The Megrahi case epitomises the plus and minus sides of devolution

It’s pretty obvious that the SNP hierarchy doesn’t think that the Megrahi conviciton was safe. The language they use makes this clear: it’s all about sympathy for the victims rather than justice being done to a mass murderer.

I have no idea whether Megrahi was guilty or not. But the decision to release him on ‘compassionate grounds’ speaks volumes about the nature of government in devolved Scotland. It’s all about the executive using its democratic madate to undermine civic institutions (in this case the legal process). One of the biggest concerns about Scotland’s political trajectory is the lack of understanding about the proper role of government, elected or otherwise. Salmond and the others think that, just becasue they’ve been elected, they have right to tell everyone else what to do. Whereas the sucecss of Western society is based on the idea that individuals have inalienable rights, often enshrined and protected by institutions that are independent from the executive.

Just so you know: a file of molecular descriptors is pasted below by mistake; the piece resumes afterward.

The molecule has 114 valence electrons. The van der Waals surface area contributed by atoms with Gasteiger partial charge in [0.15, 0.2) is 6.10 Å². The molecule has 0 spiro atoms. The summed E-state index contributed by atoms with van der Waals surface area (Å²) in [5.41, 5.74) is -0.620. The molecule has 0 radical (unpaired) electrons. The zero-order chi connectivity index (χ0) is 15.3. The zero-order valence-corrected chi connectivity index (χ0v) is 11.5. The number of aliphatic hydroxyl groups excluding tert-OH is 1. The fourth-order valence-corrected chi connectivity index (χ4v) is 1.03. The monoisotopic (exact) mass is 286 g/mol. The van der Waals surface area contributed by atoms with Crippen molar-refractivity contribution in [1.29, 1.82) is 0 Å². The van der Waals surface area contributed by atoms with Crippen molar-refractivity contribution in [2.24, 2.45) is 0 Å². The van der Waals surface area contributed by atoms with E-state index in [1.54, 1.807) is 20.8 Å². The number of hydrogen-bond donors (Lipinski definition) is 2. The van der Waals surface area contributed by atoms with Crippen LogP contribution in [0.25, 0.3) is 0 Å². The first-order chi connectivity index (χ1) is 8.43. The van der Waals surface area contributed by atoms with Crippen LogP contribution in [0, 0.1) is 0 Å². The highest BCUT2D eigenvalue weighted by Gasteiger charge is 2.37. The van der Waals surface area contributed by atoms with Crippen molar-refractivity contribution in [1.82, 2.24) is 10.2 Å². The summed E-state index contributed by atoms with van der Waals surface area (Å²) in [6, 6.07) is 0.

However, the bright side of the Megrahi case is that it shows the advantages to Scotland of devolution. It’s a classic example of a small nation having its cake and eating it. Before devolution, Scottish Ministers would never have been able to release Megrahi. They would have been overruled by PM. Similarly, an independent Scotald would never have released him for fear of Amercan reprisals.

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